Chinese Language

Fei Tian combines Chinese language and culture study that has been systematically organized into different levels. Courses range from beginning-level reading and speaking of Chinese to advanced reading of ancient Chinese texts and essay writing. Students are placed in an appropriate-level class, irrespective of their grade level, as determined by their abilities in the four modalities of speaking, listening, reading, and writing.

Beginning Chinese

This is an introductory course sequence for non-heritage Chinese speakers who have little or no background in Chinese. Through interactive classroom activities and practice, students will acquire fundamental knowledge of the Chinese language, developing basic skills in listening, speaking, reading, and writing. Upon completion of this course, students should be capable of basic communication in a Mandarin-speaking environment. Students are also expected to have an active reading and speaking vocabulary of 400 Chinese characters.

Elementary Chinese

This is an introductory course sequence for heritage speakers and for learners who are not entirely new to the language. Building upon the students’ oral abilities, this course sequence develops students’ communicative competence in listening, speaking, reading, and writing in modern Mandarin Chinese, with special emphasis on reading and speaking. By the end of this course sequence, students are expected to apply in daily use an active vocabulary of 800 Chinese characters, have a good command of basic idiomatic expressions and sentence patterns, be able to converse with ease on familiar topics, and be able to write short stories and personal communications.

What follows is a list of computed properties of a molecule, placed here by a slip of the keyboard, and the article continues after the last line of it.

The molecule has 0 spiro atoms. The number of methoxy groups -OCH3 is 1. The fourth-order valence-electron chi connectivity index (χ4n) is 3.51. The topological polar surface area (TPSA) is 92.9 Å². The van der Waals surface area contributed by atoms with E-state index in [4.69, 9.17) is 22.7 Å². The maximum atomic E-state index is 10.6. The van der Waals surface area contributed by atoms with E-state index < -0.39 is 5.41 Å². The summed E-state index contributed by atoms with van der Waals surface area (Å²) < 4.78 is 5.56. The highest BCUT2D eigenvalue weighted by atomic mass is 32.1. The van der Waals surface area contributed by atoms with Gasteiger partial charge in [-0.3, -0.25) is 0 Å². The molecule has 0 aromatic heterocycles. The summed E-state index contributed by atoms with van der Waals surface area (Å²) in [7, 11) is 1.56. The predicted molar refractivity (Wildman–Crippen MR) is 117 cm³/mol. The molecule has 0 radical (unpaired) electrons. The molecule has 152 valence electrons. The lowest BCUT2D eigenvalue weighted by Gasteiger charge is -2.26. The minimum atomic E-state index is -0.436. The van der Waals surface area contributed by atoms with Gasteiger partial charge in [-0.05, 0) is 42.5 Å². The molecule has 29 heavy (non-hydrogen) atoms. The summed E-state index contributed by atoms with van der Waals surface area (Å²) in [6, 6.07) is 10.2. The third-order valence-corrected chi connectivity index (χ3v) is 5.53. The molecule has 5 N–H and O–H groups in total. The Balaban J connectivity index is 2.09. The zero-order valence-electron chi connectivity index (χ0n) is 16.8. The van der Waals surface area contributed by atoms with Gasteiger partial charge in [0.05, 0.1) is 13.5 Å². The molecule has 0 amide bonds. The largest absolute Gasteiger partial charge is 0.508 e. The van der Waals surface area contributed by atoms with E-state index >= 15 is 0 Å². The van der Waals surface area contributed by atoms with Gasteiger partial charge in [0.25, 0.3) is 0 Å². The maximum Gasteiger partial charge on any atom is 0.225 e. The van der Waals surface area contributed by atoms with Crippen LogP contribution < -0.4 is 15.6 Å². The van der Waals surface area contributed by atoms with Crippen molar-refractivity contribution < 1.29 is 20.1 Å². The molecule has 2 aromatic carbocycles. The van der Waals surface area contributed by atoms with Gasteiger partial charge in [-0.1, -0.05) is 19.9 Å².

Intermediate Chinese

Intermediate Chinese holistically develops students’ reading, writing, speaking, and listening skills of Chinese language at the intermediate level. Students are expected to understand cumulatively 1,600 of the most commonly used Chinese characters, including 200 idioms and phrases; be able to read expository and narrative writings with familiar vocabulary; have speaking skills to cope with real-life situations; be able to write straightforward narrations and descriptions; and demonstrate a detailed understanding of Chinese culture and society.

Advanced Chinese

This course sequence further develops the students’ listening, speaking, reading, and writing skills, with an emphasis on building vocabulary and lifelong reading habits. Students explore various ways to acquire vocabulary while they gain related cultural knowledge. They also study representative authentic articles in modern Chinese from various genres and develop the ability to use different reading strategies for different purposes. In addition, students are exposed to opportunities to summarize and to explain through effective writing. Multimedia and online resources are used extensively.

Introduction to Classical Chinese

This course sequence serves as a transition from contemporary Mandarin to classical Chinese language. Through introduction of selected elementary levels of classical Chinese texts and poetry, students develop basic reading and comprehension skills in classical Chinese. They study not only syntactic patterns and vocabulary of classical Chinese but also the cultural values, philosophies, and history behind the texts. The course sequence also develops students’ skills in reading and writing in modern Chinese.

Chinese Language Arts

This course sequence (CLA I, II, III, IV) is designed for students who have completed primary education and possibly some secondary education in a Chinese-speaking country or are advanced learners or heritage speakers of Mandarin Chinese. Students who have successfully completed Introduction to Classical Chineses may also continue on to the CLA sequence. This course sequence builds on students’ native language proficiency and aims to extend and expand their linguistic and cultural knowledge. In particular, it develops students’ ability to read classical Chinese and to write in modern Chinese. At this level, students are better able to grasp some of the more profound cultural legacies of ancient China.